After doing all the laundry work, Violet was tired, the work at the shop and now this was taking its toll on her. Nonetheless she persevered.
When Aliya was done with all her lessons and homework, Violet gave her a fruit shake and had one herself. It was going to be an uphill battle getting the girl to lose weight. Then they both headed out to the back garden. Since it was surrounded by a tall hedge, the girls could easily go about their practice without being seen.
Aliya changed into track pants and a shirt. She looked like a giant Coca Cola bottle, especially those one liter ones.
Violet looked at her top to bottom and wondered.
Was this really going to work? No harm trying.
At first she put Aliya in the center of the garden and then asked her to imagine.
‘Imagine this is your side of the court, and the net is here, near this hedge,’ she said tapping lightly on the leaves.
‘Now the first thing you always do in badminton is stand in the center of your court and from the center, you should be able to reach each of the four corners, in two steps.’
Demonstrating what she said, she moved quickly two steps, to each corner. Aliya practiced that, but she needed more than two steps to reach the corners.
‘So we need to work on that, once you get that fifty percent of the work is done, half of badminton is played on your feet rather than your hands. So Aliya struggled for one hour, till she could get to one corner in one fluid motion.’
At the end of the hour she collapsed on to the grass and said, ‘This feels good. I’ve never been so tired my whole life, not even while shopping.’
And the girls both laughed loudly, Violet found it amusing. Shopping and badminton was no comparison at all.
On the second floor, behind the curtain, the girls were bring watched intently, but little did they know of it. A pair of eyes darted back and forth, as they practiced basic exercises and badminton strokes.
When Madam walked in, she saw her daughter lying in the grass laughing like a child. Sabah Dashti had not heard her daughter laugh ever since Jassim left home. What she wouldn’t have done to return that laughter to her daughter. Yet here her lovely daughter all but fifteen lay on the grass laughing like a five year old with the new maid.
The mother smiled, she could not believe her blessings. The shop, her daughter’s education and now this. Violet was changing her household and the change was coming fast.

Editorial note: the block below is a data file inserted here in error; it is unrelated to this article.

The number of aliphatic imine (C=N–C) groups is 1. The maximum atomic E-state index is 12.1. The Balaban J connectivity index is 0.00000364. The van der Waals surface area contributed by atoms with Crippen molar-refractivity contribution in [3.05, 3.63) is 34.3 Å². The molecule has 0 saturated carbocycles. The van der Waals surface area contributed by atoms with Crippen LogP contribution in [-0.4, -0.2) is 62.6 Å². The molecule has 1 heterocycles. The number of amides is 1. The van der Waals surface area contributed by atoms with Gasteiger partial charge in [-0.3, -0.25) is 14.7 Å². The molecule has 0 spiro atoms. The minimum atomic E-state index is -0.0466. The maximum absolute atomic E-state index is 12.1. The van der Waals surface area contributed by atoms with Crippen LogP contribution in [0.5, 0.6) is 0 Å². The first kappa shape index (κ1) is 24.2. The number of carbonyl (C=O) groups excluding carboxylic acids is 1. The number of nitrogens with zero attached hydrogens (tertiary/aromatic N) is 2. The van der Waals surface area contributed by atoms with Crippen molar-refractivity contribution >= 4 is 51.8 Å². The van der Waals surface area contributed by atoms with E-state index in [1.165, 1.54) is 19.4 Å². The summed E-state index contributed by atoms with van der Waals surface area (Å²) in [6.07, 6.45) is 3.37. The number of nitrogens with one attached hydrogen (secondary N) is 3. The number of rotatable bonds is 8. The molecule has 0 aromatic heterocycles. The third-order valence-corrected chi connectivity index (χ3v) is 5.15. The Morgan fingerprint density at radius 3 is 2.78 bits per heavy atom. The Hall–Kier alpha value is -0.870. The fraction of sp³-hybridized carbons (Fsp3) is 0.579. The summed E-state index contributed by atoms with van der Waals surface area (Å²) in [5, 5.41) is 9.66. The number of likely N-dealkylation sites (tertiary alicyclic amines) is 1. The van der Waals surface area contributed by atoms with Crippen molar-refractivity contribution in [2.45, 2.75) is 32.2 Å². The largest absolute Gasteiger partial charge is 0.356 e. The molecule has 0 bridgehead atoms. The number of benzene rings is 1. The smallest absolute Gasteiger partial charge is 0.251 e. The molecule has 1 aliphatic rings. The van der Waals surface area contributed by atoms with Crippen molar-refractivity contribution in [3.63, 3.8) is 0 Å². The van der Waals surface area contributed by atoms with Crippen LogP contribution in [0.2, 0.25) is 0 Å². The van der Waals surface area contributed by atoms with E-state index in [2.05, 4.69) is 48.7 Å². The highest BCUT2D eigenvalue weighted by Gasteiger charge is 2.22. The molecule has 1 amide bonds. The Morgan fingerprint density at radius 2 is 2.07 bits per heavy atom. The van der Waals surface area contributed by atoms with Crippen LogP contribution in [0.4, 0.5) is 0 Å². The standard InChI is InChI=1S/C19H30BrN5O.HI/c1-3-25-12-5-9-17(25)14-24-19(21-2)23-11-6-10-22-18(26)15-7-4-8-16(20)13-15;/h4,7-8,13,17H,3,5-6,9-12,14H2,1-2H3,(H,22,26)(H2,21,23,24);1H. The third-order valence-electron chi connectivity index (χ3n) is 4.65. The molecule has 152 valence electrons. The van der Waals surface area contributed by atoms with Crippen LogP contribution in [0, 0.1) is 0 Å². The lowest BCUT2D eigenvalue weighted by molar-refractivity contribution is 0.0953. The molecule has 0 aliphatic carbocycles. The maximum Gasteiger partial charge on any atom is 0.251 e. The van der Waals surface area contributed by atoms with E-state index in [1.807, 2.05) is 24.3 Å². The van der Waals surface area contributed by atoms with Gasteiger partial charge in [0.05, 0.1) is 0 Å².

Three days later, as Violet was vacuuming the rugs, Madam came back earlier than her usual time. Tintin was still making lunch, while Violet cleaned the place.
‘Taali, ya Violet,’ she said, her finger pointing to her bedroom.
Violet was a bit scared, wondering if she had done something wrong, but followed her mistress into the bedroom in humility, as her boss sat on the bed.
‘Close ze door,’ she said softly.
After shutting the door for an expectedly private conversation, Sabah spoke, ‘Today I get new person for ze shop. But zey are all same. I do not trust zem. One person knows, to do inventory like you said, but don’t want to do accounts. Ozer person know accounts, but don’t want to do anything elze. What must I do? Which studies must they have to do both? I think putting ad in the newspaper like that for job can help get ze right person. What do you think?’
Violet didn’t hesitate, ‘Madam you must get someone with sales and marketing education. When you put your advertisement say, that you want a sales manager. But I’ll tell you a trick. Don’t hire people with lots of experience; hire somebody who is new maybe just six months to one year.’
‘Why do you say that? Is it not good if zey know zeir job well before?’
‘Madam, if they are experienced, they will also be experienced enough to cheat, you. We want somebody who will be honest. So if you find somebody with less experience, tell him that you like his qualification and you will give him a chance to work for you. Sorry to ask but how much do you pay rent for the shop?’
‘I pay three hundred dinar why?’
‘Okay tell him in the first fifteen days of the month, you want a sales target of about four hundred dinar. If he does that he can work for you. And if he can make another four hundred dinar for the rest of the month, he can get ten dinar on every hundred over that.’
‘Will this work?’ Sabah asked, cocking one eyebrow at the suggestion.
‘If he’s a new man he will want to make the store profitable, because he can earn more. If it does not work you can always try someone else.’
‘Okay I will inform my mudir,’ she added as an afterthought ‘and don’t tell zis to anybody okay?’
Violet nodded and exited the room. The mudir or the lawyer who gets most of the legal work done in Kuwait was someone even Violet trusted a lot. When she had submitted her passport and signed her contract he was the man who spoke to her and told her that Madam Dashti would not trick her as far as wages were concerned. He had been nice to her, kind and helpful even though she had been a stranger.